How Team Morale can Make or Break Your Dental Practice

Team morale can make or break your dental practice. It’s a bold statement, but there are several reasons why it is true. The morale of every member of your team impacts other team members, your patients, and over time, even your bottom line. If you want your dental practice to be a success, team morale needs to be a priority.

Unhappy staff are less productive. When a member of your team is unhappy in their job, they work more slowly, are less efficient, and are less likely to “go the extra mile” to ensure a great patient experience. When an unhappy staff member isn’t giving a great patient experience, that patient is less likely to be a repeat patient and unlikely to refer anyone else to your practice. Over time, this could potentially cost you dozens of patients and thousands of dollars.

Unhappy staff make other staff unhappy. When one person is feeling unmotivated, unappreciated, or disgruntled, their attitude affects those around them. Other staff are forced to work harder to compensate for the lack of productivity. One person complaining about being unhappy can hurt the morale of every other person in your office. What starts as a seemingly small problem can quickly gain momentum if it isn’t addressed quickly and correctly.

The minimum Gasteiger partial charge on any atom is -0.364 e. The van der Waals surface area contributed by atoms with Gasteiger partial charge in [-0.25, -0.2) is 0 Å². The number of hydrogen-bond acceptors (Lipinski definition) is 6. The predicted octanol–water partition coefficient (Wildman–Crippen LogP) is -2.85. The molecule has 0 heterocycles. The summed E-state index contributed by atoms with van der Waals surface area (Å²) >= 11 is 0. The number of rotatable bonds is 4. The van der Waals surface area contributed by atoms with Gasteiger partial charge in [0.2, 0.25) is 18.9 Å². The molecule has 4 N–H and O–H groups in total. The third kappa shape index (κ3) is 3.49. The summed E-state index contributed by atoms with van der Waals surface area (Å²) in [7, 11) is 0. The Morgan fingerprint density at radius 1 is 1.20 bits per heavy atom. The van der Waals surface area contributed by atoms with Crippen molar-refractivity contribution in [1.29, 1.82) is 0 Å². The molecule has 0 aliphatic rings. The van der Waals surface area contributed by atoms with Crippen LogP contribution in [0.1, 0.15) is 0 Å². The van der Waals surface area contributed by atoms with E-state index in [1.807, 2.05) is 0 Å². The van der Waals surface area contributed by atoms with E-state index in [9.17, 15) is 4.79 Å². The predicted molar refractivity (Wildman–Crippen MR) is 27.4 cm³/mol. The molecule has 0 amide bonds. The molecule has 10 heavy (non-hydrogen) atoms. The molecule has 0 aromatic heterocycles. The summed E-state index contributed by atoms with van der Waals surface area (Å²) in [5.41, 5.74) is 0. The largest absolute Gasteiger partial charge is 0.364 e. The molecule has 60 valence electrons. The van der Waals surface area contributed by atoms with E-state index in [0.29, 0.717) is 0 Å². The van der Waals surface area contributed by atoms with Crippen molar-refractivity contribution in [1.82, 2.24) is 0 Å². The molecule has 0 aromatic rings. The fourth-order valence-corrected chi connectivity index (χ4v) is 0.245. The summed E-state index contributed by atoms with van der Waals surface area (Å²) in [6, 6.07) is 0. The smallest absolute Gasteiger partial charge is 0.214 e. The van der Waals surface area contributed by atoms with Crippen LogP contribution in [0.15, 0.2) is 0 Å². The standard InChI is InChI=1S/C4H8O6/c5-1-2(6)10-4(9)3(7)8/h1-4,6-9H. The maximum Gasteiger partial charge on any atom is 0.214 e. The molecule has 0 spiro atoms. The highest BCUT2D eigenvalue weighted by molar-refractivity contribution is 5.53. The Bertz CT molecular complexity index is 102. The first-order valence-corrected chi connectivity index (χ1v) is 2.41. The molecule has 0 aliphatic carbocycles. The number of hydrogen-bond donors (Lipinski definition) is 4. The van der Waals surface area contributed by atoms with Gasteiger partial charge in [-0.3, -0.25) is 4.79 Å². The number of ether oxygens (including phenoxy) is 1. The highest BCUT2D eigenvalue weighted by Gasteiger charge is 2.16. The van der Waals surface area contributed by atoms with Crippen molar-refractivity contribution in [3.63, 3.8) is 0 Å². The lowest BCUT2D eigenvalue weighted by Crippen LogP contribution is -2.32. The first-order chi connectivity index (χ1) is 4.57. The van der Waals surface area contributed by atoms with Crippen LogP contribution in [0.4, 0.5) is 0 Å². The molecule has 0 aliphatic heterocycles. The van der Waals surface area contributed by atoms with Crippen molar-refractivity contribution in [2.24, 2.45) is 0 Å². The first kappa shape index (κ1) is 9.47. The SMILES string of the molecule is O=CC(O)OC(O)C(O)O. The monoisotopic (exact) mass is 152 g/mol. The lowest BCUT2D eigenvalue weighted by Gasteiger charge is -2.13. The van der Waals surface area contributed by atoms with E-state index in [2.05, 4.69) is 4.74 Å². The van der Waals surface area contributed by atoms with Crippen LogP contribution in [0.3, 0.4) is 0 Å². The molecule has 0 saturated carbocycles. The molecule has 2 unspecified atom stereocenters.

Unhappy staff are more likely to quit. On the surface, this may seem like a good thing: take the poor attitude and low morale out of the equation. However, the cost of finding, hiring, and training a replacement can be high. Even more, the most common reason why an employee quits a job is that they feel unappreciated and/or unsupported by management. Chances are good that if one of your staff feels that way, others aren’t far behind.

Overcome team morale issues with good leadership. As the dentist and CEO of the practice, you are the primary person your team is looking to for leadership. Hold yourself accountable to your team for following through on your promises. Deal with conflicts as soon as they arise. Have an open door policy that makes your staff feel comfortable coming to you with problems so you can address them before they become unmanageable.

Hold regular effective team meetings to ensure every team member understands their place in your vision for the practice. Recognize individual and team successes. Show appreciation. Ensure that you are supportive of any staff empowered to make decisions. If you need to coach them on a change in policy, do so privately to avoid undermining their authority.

You are the leader of your team. The trust, support, recognition, appreciation, and respect you give to your team is the foundation of your team’s morale. When you create a great working environment, your team morale is high. High team morale creates a better patient experience and greater productivity, which benefits everyone. To ensure your practice thrives, make your team’s morale a priority.

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Read More
Corinne Jameson-Kuehl